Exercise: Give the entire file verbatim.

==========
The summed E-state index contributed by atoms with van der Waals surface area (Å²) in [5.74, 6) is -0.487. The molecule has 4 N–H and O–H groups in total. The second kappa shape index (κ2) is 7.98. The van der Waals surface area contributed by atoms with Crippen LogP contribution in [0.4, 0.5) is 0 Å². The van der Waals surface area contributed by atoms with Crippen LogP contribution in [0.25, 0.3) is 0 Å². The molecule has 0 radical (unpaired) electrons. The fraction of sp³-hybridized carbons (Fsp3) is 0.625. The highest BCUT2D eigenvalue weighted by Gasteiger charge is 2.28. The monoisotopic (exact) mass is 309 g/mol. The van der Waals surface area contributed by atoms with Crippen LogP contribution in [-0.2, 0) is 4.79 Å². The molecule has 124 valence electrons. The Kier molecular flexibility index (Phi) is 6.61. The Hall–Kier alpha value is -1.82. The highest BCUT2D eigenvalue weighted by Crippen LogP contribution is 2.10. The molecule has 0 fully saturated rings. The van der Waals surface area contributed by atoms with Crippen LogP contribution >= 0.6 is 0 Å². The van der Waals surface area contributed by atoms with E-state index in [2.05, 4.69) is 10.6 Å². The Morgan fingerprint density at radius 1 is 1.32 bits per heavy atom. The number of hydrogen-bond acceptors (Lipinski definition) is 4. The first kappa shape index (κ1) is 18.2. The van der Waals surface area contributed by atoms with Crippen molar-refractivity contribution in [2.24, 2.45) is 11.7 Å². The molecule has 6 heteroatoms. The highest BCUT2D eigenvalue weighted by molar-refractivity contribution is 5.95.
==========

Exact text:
The summed E-state index contributed by atoms with van der Waals surface area (Å²) in [5.74, 6) is -0.487. The molecule has 4 N–H and O–H groups in total. The second kappa shape index (κ2) is 7.98. The van der Waals surface area contributed by atoms with Crippen LogP contribution in [0.4, 0.5) is 0 Å². The van der Waals surface area contributed by atoms with Crippen LogP contribution in [0.25, 0.3) is 0 Å². The molecule has 0 radical (unpaired) electrons. The fraction of sp³-hybridized carbons (Fsp3) is 0.625. The highest BCUT2D eigenvalue weighted by Gasteiger charge is 2.28. The monoisotopic (exact) mass is 309 g/mol. The van der Waals surface area contributed by atoms with Crippen LogP contribution in [-0.2, 0) is 4.79 Å². The molecule has 124 valence electrons. The Kier molecular flexibility index (Phi) is 6.61. The Hall–Kier alpha value is -1.82. The highest BCUT2D eigenvalue weighted by Crippen LogP contribution is 2.10. The molecule has 0 fully saturated rings. The van der Waals surface area contributed by atoms with Crippen LogP contribution >= 0.6 is 0 Å². The van der Waals surface area contributed by atoms with E-state index in [2.05, 4.69) is 10.6 Å². The Morgan fingerprint density at radius 1 is 1.32 bits per heavy atom. The number of hydrogen-bond acceptors (Lipinski definition) is 4. The first kappa shape index (κ1) is 18.2. The van der Waals surface area contributed by atoms with Crippen molar-refractivity contribution in [2.24, 2.45) is 11.7 Å². The molecule has 6 heteroatoms. The highest BCUT2D eigenvalue weighted by molar-refractivity contribution is 5.95.